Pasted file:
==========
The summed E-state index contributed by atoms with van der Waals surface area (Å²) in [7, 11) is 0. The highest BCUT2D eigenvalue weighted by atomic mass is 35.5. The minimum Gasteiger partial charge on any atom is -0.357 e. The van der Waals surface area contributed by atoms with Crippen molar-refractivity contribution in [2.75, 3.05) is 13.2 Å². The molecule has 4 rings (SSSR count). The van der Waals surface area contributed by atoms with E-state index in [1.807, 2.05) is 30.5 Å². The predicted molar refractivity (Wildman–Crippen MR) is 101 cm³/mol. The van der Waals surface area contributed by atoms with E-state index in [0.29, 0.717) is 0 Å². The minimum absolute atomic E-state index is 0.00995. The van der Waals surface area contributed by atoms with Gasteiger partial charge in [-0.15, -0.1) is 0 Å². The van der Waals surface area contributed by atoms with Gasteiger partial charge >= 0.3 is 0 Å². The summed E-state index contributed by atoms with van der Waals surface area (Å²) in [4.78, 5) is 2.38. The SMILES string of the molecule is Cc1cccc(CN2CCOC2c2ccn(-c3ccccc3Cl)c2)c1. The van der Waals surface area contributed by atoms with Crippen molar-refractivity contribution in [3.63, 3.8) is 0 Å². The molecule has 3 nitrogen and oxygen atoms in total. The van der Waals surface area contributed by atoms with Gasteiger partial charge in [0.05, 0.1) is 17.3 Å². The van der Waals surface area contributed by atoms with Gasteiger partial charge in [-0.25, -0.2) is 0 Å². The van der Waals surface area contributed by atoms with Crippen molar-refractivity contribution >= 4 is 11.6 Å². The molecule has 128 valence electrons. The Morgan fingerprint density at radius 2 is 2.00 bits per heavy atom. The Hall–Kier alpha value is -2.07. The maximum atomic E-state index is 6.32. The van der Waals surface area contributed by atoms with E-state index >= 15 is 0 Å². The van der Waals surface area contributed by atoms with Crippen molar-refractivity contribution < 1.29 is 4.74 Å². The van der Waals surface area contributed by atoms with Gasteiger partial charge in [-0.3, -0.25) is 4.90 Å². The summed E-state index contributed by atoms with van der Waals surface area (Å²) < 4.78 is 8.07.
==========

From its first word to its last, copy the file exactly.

The summed E-state index contributed by atoms with van der Waals surface area (Å²) in [7, 11) is 0. The highest BCUT2D eigenvalue weighted by atomic mass is 35.5. The minimum Gasteiger partial charge on any atom is -0.357 e. The van der Waals surface area contributed by atoms with Crippen molar-refractivity contribution in [2.75, 3.05) is 13.2 Å². The molecule has 4 rings (SSSR count). The van der Waals surface area contributed by atoms with E-state index in [1.807, 2.05) is 30.5 Å². The predicted molar refractivity (Wildman–Crippen MR) is 101 cm³/mol. The van der Waals surface area contributed by atoms with E-state index in [0.29, 0.717) is 0 Å². The minimum absolute atomic E-state index is 0.00995. The van der Waals surface area contributed by atoms with Gasteiger partial charge in [-0.15, -0.1) is 0 Å². The van der Waals surface area contributed by atoms with Gasteiger partial charge >= 0.3 is 0 Å². The summed E-state index contributed by atoms with van der Waals surface area (Å²) in [4.78, 5) is 2.38. The SMILES string of the molecule is Cc1cccc(CN2CCOC2c2ccn(-c3ccccc3Cl)c2)c1. The van der Waals surface area contributed by atoms with Crippen molar-refractivity contribution in [3.63, 3.8) is 0 Å². The molecule has 3 nitrogen and oxygen atoms in total. The van der Waals surface area contributed by atoms with Gasteiger partial charge in [0.05, 0.1) is 17.3 Å². The van der Waals surface area contributed by atoms with Gasteiger partial charge in [-0.25, -0.2) is 0 Å². The van der Waals surface area contributed by atoms with Crippen molar-refractivity contribution >= 4 is 11.6 Å². The molecule has 128 valence electrons. The Morgan fingerprint density at radius 2 is 2.00 bits per heavy atom. The Hall–Kier alpha value is -2.07. The maximum atomic E-state index is 6.32. The van der Waals surface area contributed by atoms with E-state index >= 15 is 0 Å². The van der Waals surface area contributed by atoms with Crippen molar-refractivity contribution < 1.29 is 4.74 Å². The van der Waals surface area contributed by atoms with Gasteiger partial charge in [-0.3, -0.25) is 4.90 Å². The summed E-state index contributed by atoms with van der Waals surface area (Å²) < 4.78 is 8.07.